By Rhea Grover
People all over the world marvel at Japan’s dedication and spirit, so much so that we have Hindi chapters urging Indians to be more like the Japanese. Japan’s ability to pick itself up to great heights every time it falls is not hidden to anyone but what is known to a only a few though is Japan’s ability to steer clear from any international controversy, finding its place in everyone’s good books and garnering allies from all across the globe. Japan has always compromised its political superiority to maintain its economic superiority and with ‘Abenomics’, it’s unstoppable in its path to become an economic superpower.
Now that we have a little background on where it’s situated let’s see what is the Yasukuni Shrine is. It commemorates the imperial forces in Japan of World War II. So what’s the problem? The problem arose when the shrine was to include the soldiers who committed atrocious war crimes by raping women in the entire village of Nanking to prevent Chinese babies from taking birth and thereby eliminating an entire race. This is the worst of the worse war crimes seen till today and is seen akin to Hitler’s anti-semitic politics.
In the light of the above information, the question of enshrining the perpetrators of such grave atrocities is something that doesn’t go down one’s throat. In a way it goes against everything that today’s peaceful Japan stands for. An act as heinous as rape which is looked down by the entire Japanese society and that too with the sole purpose of eliminating an entire race is completely antithetical to the ideals of equality and non-violence enlisted in the Japanese constitution. The whole purpose of an enshrinement is to take pride in the acts of the servants of the nation and when such acts in themselves are so shameful, there really remains no point.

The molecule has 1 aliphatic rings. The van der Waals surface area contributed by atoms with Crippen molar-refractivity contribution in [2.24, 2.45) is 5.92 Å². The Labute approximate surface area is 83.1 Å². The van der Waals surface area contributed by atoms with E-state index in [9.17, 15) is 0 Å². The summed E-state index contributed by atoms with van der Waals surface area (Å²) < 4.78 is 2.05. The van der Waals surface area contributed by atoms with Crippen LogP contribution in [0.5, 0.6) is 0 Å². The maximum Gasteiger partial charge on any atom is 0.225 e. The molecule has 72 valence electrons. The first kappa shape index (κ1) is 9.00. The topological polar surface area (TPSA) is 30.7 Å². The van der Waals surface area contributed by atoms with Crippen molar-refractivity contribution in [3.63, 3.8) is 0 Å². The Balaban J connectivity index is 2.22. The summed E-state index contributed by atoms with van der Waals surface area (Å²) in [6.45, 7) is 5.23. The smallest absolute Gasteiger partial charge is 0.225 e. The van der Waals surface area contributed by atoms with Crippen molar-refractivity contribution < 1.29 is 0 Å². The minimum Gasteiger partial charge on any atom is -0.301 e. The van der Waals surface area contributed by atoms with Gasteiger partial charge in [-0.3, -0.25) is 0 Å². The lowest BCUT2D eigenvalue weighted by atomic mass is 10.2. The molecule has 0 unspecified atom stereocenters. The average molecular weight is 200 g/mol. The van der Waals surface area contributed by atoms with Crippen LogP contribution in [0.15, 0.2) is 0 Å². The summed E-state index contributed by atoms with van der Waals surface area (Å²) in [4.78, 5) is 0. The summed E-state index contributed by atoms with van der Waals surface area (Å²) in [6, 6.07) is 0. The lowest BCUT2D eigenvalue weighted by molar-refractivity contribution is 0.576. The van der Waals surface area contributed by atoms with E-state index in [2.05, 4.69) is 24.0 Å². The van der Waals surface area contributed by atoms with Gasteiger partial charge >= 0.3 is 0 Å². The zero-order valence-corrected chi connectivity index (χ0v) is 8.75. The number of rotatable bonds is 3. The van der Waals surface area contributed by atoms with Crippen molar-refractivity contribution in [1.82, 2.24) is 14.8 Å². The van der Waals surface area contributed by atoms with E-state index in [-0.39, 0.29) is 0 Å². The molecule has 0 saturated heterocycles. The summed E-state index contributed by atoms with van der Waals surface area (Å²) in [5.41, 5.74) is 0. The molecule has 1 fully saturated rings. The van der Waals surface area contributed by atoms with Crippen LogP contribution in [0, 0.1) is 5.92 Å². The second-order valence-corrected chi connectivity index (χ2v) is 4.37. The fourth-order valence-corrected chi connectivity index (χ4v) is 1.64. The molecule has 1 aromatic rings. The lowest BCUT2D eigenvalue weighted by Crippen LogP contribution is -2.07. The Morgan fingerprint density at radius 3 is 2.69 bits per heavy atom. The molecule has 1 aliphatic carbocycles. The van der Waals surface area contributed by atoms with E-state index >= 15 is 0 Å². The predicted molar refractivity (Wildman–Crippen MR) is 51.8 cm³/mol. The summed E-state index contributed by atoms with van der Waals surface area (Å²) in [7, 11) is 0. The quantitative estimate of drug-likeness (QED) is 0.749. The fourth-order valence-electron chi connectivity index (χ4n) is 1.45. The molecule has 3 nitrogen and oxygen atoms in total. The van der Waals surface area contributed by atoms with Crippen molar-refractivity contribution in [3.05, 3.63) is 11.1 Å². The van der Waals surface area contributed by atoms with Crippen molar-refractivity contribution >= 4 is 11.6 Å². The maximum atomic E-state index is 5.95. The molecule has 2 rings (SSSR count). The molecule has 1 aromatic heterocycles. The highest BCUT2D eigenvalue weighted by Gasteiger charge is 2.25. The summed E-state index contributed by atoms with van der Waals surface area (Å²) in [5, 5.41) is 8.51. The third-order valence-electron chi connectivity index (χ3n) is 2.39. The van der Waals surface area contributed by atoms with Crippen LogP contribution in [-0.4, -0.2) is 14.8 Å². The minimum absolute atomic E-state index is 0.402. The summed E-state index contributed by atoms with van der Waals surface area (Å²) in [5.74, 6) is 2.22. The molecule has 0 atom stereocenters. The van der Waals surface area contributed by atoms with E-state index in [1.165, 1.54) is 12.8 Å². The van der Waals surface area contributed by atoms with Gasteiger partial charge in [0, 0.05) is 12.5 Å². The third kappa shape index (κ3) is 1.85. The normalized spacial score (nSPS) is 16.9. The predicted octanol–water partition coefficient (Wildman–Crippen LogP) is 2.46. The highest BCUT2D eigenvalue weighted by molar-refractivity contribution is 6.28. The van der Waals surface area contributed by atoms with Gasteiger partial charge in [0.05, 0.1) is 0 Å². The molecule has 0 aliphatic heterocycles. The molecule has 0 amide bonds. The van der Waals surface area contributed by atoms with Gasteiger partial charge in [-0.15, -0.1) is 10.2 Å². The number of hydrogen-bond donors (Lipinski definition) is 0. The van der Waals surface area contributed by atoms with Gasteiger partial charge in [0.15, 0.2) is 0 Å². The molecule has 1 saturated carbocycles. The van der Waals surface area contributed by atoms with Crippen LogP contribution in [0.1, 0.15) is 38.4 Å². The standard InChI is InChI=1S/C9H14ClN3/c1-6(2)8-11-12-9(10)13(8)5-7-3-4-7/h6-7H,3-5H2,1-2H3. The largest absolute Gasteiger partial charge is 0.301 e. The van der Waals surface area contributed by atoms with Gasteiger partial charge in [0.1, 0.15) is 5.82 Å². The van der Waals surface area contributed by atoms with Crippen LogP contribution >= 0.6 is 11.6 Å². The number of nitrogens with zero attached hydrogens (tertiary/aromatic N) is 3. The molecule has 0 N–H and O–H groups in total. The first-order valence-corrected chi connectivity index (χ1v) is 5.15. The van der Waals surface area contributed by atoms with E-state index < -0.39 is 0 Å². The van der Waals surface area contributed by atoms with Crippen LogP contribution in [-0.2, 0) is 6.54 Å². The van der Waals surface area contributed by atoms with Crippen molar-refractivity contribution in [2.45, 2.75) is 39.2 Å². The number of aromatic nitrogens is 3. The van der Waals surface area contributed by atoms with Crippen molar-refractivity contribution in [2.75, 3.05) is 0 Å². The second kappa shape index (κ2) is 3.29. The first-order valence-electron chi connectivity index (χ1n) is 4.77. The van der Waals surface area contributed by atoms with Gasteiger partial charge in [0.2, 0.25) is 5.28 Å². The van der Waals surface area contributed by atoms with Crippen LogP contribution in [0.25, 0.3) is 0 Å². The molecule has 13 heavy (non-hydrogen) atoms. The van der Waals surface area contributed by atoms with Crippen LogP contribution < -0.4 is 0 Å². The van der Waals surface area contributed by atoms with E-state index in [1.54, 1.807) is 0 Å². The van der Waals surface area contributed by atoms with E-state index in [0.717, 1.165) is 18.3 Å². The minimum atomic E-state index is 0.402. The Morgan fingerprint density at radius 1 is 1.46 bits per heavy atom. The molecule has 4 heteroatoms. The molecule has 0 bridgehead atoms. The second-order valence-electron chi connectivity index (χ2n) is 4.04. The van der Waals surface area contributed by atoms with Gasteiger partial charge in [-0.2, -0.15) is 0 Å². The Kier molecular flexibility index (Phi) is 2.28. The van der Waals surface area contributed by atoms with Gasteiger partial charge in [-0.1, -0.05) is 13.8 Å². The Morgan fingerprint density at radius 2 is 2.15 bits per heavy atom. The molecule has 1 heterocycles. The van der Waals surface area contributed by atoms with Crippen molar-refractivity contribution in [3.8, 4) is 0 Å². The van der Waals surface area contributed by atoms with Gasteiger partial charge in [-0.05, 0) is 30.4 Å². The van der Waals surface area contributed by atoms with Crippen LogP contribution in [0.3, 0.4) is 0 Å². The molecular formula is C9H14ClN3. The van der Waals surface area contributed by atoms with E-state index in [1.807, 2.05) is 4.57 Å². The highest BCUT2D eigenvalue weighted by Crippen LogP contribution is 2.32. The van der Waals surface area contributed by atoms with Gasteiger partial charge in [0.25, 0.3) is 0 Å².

But if you look a little deeper, you will realize that at the end of the day, the soldiers only did what was ordered, what was considered to be in the best interest of their nation at the time. It was a time of immense struggle and it culminated into the biggest disaster that Japan has ever seen that lead to the destruction of Hiroshima and Nagasaki. At the end of the day, they were just soldiers who gave their life for their country and displayed exemplary valour in times of war.
This brings two questions in my mind. First, whose fault is it actually? Second, where do you draw the line as to what is legit in a war? These are extremely mind boggling questions that disturb me deeply, because at the end of the day no one can really win a war and the following poem by Siegfried Sassoon displays this irony in the best possible manner:
No doubt they’ll soon get well; the shock and strain
Have caused their stammering, disconnected talk.
Of course they’re ‘longing to go out again,’ –
These boys with old, scared faces, learning to walk.
They’ll soon forget their haunted nights; their cowed
Subjection to the ghosts of friends who died,-
Their dreams that drip with murder; and they’ll be proud
Of glorious war that shatter’d all their pride…
Men who went out to battle, grim and glad;
Children, with eyes that hate you, broken and mad.